Tuesday, August 23, 2011

Life Originating from Space Rocks? Maybe.

For well over half a century, astro-biologists, astronomers and others have debated whether the theory of Panspermia might be valid, and if so, how would it manifest. The basic idea is that the "spores of life" would be carried to Earth, most likely on meteorites, and then the building blocks - given the right chemical reactions (say in the primitive reducing atmosphere) would have given rise to a prokaryotic cell.

Now, new findings may shed more light on this. A more recent analysis of a dozen meteorites found in Antarctica and elsewhere (e.g. Australia)conveys the strongest positive answer yet. In addition, the findings disclose the possibility that the components of extra-terrestrial DNA could have spontaneously formed in space.

As a brief refresher, meteorites (such as the Murchison meteorite shown, which impacted some 42 years ago in Murchison, Victoria, Australia) are space rocks that have made it through the Earth's atmospere and struck the ground. In actual fact, they are likely the remnant portions of much larger space rocks, most of which burned up on entry. The point is, it's conceivable that early meteorite bombardment might have seeded the Earth with the building blocks of life. This, as opposed to life originating autonomously on the Earth.

According to thr authors of a just-released report appearing in The Proceedings of the National Academy of Sciences:

"Meteorites may have served as a molecular kit providing essential ingredients for the origin of life on Earth and possibly elsewhere"

In effect, a qualified validation of Panspermia.

The key point is that all terrestrial plants and animals depend on DNA to store information. At the center of the ladder-like DNA molecule (see diagram) are ring-like structures called nucleotides. It is these tiny structures that scientists at NASA and the Carnegie Institute found in 11 of the 12 meterorites they examined.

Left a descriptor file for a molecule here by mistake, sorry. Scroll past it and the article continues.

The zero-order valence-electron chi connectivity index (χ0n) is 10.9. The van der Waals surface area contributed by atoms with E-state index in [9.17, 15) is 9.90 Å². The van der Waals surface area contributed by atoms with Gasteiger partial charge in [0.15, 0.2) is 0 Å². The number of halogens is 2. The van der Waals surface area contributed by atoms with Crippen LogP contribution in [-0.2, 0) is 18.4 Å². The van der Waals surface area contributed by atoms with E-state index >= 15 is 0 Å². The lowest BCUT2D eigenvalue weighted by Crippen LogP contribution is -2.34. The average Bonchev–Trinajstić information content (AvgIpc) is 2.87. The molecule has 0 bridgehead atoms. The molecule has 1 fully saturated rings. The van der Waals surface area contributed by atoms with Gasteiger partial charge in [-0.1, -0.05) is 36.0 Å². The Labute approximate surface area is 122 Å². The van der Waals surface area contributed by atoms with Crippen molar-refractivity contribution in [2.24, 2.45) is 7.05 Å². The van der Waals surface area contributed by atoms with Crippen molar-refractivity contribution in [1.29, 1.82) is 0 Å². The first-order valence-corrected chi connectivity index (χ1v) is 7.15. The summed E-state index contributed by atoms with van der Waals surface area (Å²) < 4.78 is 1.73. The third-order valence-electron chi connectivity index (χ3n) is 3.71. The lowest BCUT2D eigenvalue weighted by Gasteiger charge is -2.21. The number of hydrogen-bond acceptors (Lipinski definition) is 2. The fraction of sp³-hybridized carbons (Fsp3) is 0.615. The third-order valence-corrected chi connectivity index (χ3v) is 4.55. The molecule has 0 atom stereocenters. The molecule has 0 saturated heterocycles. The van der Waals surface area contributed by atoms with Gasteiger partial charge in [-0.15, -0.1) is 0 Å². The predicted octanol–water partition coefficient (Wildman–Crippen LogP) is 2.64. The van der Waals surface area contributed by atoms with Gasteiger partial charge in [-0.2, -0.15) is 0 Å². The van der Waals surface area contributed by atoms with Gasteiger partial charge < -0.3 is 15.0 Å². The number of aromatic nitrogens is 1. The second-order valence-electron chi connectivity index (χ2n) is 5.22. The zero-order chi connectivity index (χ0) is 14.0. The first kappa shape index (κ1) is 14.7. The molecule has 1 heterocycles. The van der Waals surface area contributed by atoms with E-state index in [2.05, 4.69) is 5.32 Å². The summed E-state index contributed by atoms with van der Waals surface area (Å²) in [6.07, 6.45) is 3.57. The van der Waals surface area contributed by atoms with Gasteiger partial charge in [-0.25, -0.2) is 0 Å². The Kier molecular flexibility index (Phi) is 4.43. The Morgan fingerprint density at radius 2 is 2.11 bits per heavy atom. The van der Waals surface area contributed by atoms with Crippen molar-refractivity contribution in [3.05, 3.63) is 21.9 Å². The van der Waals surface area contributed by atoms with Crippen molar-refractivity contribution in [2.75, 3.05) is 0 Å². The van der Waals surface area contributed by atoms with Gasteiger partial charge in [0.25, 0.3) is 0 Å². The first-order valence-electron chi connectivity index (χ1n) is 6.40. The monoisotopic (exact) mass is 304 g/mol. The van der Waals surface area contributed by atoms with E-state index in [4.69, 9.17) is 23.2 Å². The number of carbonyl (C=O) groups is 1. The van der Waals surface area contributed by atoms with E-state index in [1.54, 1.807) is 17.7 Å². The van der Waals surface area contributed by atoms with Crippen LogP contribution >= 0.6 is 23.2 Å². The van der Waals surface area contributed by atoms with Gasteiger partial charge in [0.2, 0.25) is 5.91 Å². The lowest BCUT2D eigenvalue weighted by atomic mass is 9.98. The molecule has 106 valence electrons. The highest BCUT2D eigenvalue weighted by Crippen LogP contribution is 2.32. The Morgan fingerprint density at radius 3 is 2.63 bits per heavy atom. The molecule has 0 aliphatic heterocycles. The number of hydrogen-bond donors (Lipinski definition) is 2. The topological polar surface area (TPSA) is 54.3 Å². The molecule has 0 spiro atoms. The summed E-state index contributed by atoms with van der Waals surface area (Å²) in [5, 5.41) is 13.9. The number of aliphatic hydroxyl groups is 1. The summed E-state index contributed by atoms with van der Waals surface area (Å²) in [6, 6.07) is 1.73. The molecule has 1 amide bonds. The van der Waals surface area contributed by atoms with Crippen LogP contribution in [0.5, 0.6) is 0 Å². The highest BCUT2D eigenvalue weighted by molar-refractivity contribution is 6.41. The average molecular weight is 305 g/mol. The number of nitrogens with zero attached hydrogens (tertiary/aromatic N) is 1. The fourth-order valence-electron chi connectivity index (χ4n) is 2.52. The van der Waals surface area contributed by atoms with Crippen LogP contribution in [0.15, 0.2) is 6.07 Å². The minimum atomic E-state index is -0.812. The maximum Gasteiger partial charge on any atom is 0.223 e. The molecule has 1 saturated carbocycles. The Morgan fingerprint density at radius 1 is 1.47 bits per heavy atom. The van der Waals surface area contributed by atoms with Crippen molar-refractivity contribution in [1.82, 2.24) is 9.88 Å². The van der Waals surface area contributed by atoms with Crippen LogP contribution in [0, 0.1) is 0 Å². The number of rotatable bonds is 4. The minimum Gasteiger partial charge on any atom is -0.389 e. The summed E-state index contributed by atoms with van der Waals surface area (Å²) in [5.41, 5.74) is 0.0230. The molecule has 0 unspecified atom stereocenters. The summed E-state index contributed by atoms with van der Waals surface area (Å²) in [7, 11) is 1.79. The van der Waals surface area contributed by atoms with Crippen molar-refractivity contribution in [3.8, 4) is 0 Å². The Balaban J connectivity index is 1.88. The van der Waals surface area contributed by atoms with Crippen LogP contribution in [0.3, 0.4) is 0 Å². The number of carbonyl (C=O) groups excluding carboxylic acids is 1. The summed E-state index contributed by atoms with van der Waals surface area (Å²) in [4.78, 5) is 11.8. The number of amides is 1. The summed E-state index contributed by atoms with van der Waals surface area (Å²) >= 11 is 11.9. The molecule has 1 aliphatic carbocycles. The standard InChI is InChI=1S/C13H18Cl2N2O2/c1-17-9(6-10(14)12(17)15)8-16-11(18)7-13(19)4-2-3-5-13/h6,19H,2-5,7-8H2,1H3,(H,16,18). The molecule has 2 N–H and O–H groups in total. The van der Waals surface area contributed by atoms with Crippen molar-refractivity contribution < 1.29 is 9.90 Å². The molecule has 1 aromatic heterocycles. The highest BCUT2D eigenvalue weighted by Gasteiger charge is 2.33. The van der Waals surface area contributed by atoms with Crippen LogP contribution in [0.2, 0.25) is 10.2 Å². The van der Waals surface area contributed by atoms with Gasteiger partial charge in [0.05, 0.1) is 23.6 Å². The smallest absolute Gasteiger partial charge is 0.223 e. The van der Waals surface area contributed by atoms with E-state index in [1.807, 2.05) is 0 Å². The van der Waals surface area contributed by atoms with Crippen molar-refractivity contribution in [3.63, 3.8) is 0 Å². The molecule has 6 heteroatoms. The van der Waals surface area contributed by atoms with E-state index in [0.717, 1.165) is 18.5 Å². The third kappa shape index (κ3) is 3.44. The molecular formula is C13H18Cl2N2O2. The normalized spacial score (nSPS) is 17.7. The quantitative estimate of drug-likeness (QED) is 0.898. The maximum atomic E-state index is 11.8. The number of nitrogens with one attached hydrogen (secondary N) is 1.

Two of the samples, from the Murchison meteorite and one designated 'Loneolf Nunataks 94102', contained an array of nucleo-bases including those also found in DNA.

But another surprise was also found: each of the two samples mentioned also included exotic, or "extra-terrestrial" bases never seen before. This, according to Michael Callahan the NASA astro-geologist who analyzed the space rocks. Meanwhile, analysis of dirt and rocks in the vicinity of the meteorites showed no evidence of the same exotic nucleo-bases, hence contamination was unlikely. And in any case, the exotic nucleo-bases have never before been seen on Earth.

While amino acids have been found in other meteorites, this is the first time these DNA nucleo-bases have been uncovered. According to one Carnegie investigator:

"These molecules are at the core of life's blueprints. It's possible that the presence of these molecules in meteorites made us what we are today"

Indeed, and possibly made extra-terrestrials (hitherto undiscovered) what they are today too. Let us hope that if found, they are more like us in the best ways, and not the worst!

Stay tuned!

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